I have few regrets about the adoption, but I do wish Eric and my father had had the chance to meet. I know my dad would be so immeasurably proud of his only grandson. My dad was a college professor, once upon a time – and, if my experience is at all reflective of his teaching skills, perhaps not a very good one. He’d find one way of communicating an instruction – on pretty much any topic – but if you didn’t understand him and asked him for further explanation, he’d say the exact same thing again, just more slowly and with greater volume. No, I would think, it wasn’t that I didn’t hear you – rather that I didn’t understand you. Can you explain it in different words? But he was kind and gentle, and he gave me the gift of compassion. He was a year younger than John’s grandmother – so they were of the same era where etiquette and proper manners mattered greatly.

Unlike John’s grandmother, Mary, my father was a scholar of his faith – knew the Bible inside and out (rare for a Catholic) and understood and accepted every aspect of the church’s dogma, pretty much without question. We had a pretty intense argument when the retired bishop of Phoenix was accused of a hit-and-run accident that left a man dead. My father felt it was unseemly for the bishop to be treated as a common criminal. I insisted that shepherd of the church or not, he’d killed a man and left the scene – it was only right that he pay the same price any other person would pay. Mary had no such highfalutin ideas. She went to church most Sundays, but had a difficult time distinguishing between the holy seasons of Lent (leading up to Easter) and Advent (leading up to Christmas). For her, church was more of an obligation with the benefit of marvelous social interactions.

My mom was pretty much the polar opposite of my dad. She got her GED the same year I graduated from high school. I remember some of the sessions with Mary, my social worker at the adoption agency. As we talked, I would tell her about my parents and she’d scribble furiously on her yellow notepad, taking notes she would give to the Stanfields’ caseworker to share with them (before they knew the adoption would eventually become open). One of the things that most caught her attention was when I told her that although my mom had very little formal education, I thought she would have been a very good student. “What makes you say that?” Mary asked. The fact that she read everything she could get her hands on. She was a slow reader, often vocalizing her words as she read. But she loved books of all sorts. While she was functional, she was curious and loved learning.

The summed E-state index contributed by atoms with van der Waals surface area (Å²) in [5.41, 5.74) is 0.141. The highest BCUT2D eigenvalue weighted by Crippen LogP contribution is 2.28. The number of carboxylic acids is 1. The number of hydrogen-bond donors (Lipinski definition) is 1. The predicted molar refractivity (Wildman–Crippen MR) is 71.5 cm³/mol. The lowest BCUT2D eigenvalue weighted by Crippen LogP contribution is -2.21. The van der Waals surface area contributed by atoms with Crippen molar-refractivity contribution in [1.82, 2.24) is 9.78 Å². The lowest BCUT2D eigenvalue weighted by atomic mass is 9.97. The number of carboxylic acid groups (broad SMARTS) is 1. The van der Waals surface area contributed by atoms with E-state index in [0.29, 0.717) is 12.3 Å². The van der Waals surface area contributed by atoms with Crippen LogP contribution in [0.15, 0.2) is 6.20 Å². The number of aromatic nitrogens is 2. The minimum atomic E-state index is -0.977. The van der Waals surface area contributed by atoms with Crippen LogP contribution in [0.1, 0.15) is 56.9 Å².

She was creative, too. My dad was efficient – my mom resourceful and imaginative. I suspect I blend gifts from both of them in my writing and in building and running my business. I see some of that in Eric already – but he also has a great deal of Tony’s super-analytical mind.

I still have no idea whether Eric even knows about this blog – or is reading it. Still, a part of me writes every post for him. Better still than him reading these words would be the chance to sit and talk about this stuff with him. Maybe someday…

Laura Orsini is an author, speaker, and consultant who coaches other authors to make and market exceptional books that change the world for the better. She is birthmother to Eric, who is finishing college in Boston this summer. Their adoption has been open for the better part of Eric’s life. She continues to toy with the idea that these posts will one day become a book. In the meantime, you can learn about her novel in progress, Stan Finds Himself on the Other Side of the World.

That One Friend Who Really Gets You

That One Friend Who Really Gets You

I’ve been friends with Jane since we were 14. We met at a ridiculously named program – Project for the Study of Academic Precocity – for gifted high school kids, held over summer break on the Arizona State University campus. We were assigned side-by-side seats because of the alphabet. She was Jane Oh. I am still Laura Orsini. She lived in Sierra Vista – a small town about 190 miles SE of Phoenix. After the summer program finished, we exchanged letters. Written on paper. Which we mailed in envelopes. With stamps on them. The kind you had to lick. Jane was the most amazing letter writer. She would pen epistles to rival any of the Evangelists – except that hers were hysterical. I would read them, rolling on the floor laughing, and when my family would ask, “What’s so funny?” I would shrug and say, “Nothing. Why?”